Home Analysis Orbán pushes “slave law” – thousands of Hungarians rise in protest

Orbán pushes “slave law” – thousands of Hungarians rise in protest

by bojan

János Áder, the Hungarian President, signed the controversial new bill on labor law, despite thousands of Hungarians organizing a massive protest in Budapest against it. This new reform allows employers to seek up to 400 hours of overtime work annually. The draft of this law on labor was submitted to parliament earlier last week, which caused the most massive protest that Hungary had seen in more than a year, with people calling this law the “slave law.”

The far-right Hungarian Prime Minister, Viktor Orbán, dismissed the opposition to this reform as “hysterical shouting,” even though there were more than 5,000 demonstrators on the streets for days. Orbán re-entered the office in 2010 and has made a number of moves since then causing concern among both Hungary’s EU allies and people in Hungary itself, but none have brought about such anger as the latest changes to the labor law.

Why is the new labor law so controversial?

The latest changes to the Hungarian labor law, passed by the governing majority in Hungarian Parliament, nearly double the amount of time employees can work overtime – from 250 to 400 – and at the same time give the companies the opportunity to delay the payment for three years, instead of one.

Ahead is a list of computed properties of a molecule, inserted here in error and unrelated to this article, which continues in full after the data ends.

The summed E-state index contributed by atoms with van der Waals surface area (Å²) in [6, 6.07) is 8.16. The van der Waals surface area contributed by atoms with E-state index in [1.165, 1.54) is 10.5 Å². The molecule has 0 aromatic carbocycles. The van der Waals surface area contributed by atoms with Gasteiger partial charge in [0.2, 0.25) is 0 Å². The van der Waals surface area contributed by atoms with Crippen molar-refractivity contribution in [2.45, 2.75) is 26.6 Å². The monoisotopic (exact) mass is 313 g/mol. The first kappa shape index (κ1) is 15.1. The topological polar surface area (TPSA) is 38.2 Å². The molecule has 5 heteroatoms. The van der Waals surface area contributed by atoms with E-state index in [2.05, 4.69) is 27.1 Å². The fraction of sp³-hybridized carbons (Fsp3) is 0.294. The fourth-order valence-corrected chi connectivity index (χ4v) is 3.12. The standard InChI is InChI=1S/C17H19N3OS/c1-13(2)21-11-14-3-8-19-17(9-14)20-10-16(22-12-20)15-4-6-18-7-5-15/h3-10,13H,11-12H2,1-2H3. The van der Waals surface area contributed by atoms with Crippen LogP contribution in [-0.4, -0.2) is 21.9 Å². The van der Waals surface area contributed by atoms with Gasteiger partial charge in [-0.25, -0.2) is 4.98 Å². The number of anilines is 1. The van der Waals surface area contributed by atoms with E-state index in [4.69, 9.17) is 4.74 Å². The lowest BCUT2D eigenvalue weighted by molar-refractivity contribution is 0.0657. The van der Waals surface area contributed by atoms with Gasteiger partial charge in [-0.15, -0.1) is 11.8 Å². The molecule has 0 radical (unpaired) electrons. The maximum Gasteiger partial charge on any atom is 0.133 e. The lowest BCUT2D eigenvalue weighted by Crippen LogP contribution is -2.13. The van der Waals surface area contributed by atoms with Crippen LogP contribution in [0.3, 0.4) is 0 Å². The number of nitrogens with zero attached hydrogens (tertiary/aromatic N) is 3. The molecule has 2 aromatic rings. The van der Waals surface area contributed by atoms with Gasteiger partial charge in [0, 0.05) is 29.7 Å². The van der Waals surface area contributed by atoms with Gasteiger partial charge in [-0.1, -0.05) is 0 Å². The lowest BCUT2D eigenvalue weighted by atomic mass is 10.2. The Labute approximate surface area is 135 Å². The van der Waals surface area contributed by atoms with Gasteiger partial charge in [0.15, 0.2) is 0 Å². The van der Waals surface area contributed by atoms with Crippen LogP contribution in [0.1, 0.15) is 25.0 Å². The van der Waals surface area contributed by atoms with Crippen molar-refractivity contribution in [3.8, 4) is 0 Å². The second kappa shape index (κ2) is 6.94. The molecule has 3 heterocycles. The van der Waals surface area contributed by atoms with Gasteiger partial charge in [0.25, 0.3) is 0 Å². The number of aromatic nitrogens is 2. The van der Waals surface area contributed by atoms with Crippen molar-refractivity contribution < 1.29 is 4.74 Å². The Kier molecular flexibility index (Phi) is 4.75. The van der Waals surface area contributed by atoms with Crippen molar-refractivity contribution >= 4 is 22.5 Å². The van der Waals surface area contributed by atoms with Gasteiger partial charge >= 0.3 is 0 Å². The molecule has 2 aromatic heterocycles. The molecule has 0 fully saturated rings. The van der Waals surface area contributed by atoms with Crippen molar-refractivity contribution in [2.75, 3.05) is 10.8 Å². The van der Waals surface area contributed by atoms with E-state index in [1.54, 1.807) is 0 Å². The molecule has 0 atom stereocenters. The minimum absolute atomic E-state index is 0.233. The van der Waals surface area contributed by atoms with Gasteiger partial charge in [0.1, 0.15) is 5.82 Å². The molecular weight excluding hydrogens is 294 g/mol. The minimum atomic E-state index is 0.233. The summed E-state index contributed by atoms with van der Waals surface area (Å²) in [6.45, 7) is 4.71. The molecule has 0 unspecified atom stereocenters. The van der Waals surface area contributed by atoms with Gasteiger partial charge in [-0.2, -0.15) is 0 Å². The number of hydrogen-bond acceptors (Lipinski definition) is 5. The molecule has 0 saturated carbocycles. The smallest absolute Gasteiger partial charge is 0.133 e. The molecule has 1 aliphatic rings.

In some instances, the new law also allows the companies to avoid paying extra for overtime work, by compensating some employees at their regular rate per hour.

The President, however, stated that the new provisions were similar to other regulations about overtime work in other members of the European Union – the employees are required to give written consent for overtime work, and they would not be penalized for refusing to work extra hours. Additionally, a government representative stated that overtime work would be optional for all employees.

However, experts believe that outside Budapest workers are at the mercy of their employers since there are few alternative forms of employment, which means that they are not in a position to refuse to work overtime, which puts them at a significant disadvantage.

Moreover, according to an analysis by the Organization for Economic Cooperation, the people in Hungary already work longer hours than the majority of their western neighbors. In Austria, employees worked an average of 1,613 hours in 2016, whereas Hungarian employees spent 1,740 hours working and receiving half the pay, on average.

A new opposition

Balázs Bárány, a member of the left-winged party MSZP (The Hungarian Socialist Party), said that these protests helped to create of a new opposition, as they managed to unite rival political fractions for the first time. Some of those who participated included the members of Jobbik, a radical right movement rebranding itself as a “peoples’” party, the most prominent liberal and left opposition parties, trade unions and supporters of Soros’ Budapest University.